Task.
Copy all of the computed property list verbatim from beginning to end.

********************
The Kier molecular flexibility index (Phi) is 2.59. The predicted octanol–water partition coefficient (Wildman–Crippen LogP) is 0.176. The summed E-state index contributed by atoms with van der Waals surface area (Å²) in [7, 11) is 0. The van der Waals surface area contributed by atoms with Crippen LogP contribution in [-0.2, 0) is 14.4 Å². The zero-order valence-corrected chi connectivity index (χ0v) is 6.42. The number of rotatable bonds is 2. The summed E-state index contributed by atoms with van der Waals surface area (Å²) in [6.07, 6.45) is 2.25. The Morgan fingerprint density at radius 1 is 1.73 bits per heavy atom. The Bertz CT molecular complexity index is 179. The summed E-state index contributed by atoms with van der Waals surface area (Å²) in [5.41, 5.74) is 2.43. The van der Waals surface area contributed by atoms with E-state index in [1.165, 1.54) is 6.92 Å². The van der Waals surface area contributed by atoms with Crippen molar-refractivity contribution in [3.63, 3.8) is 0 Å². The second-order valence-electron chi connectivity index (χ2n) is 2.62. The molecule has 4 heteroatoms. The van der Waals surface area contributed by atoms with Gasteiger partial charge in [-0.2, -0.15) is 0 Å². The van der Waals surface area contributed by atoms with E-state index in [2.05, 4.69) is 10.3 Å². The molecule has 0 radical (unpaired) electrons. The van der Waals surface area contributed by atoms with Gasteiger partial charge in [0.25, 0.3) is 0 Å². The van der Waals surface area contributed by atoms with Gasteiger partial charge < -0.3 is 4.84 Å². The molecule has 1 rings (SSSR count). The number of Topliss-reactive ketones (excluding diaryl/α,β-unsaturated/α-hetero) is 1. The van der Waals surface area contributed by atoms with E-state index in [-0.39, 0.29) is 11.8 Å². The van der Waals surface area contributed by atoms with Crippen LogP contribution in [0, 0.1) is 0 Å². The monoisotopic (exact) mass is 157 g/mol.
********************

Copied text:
The Kier molecular flexibility index (Phi) is 2.59. The predicted octanol–water partition coefficient (Wildman–Crippen LogP) is 0.176. The summed E-state index contributed by atoms with van der Waals surface area (Å²) in [7, 11) is 0. The van der Waals surface area contributed by atoms with Crippen LogP contribution in [-0.2, 0) is 14.4 Å². The zero-order valence-corrected chi connectivity index (χ0v) is 6.42. The number of rotatable bonds is 2. The summed E-state index contributed by atoms with van der Waals surface area (Å²) in [6.07, 6.45) is 2.25. The Morgan fingerprint density at radius 1 is 1.73 bits per heavy atom. The Bertz CT molecular complexity index is 179. The summed E-state index contributed by atoms with van der Waals surface area (Å²) in [5.41, 5.74) is 2.43. The van der Waals surface area contributed by atoms with E-state index in [1.165, 1.54) is 6.92 Å². The van der Waals surface area contributed by atoms with Crippen molar-refractivity contribution in [3.63, 3.8) is 0 Å². The second-order valence-electron chi connectivity index (χ2n) is 2.62. The molecule has 4 heteroatoms. The van der Waals surface area contributed by atoms with Gasteiger partial charge in [-0.2, -0.15) is 0 Å². The van der Waals surface area contributed by atoms with E-state index in [2.05, 4.69) is 10.3 Å². The molecule has 0 radical (unpaired) electrons. The van der Waals surface area contributed by atoms with Gasteiger partial charge in [0.25, 0.3) is 0 Å². The van der Waals surface area contributed by atoms with Gasteiger partial charge < -0.3 is 4.84 Å². The molecule has 1 rings (SSSR count). The number of Topliss-reactive ketones (excluding diaryl/α,β-unsaturated/α-hetero) is 1. The van der Waals surface area contributed by atoms with E-state index in [-0.39, 0.29) is 11.8 Å². The van der Waals surface area contributed by atoms with Crippen LogP contribution in [0, 0.1) is 0 Å². The monoisotopic (exact) mass is 157 g/mol.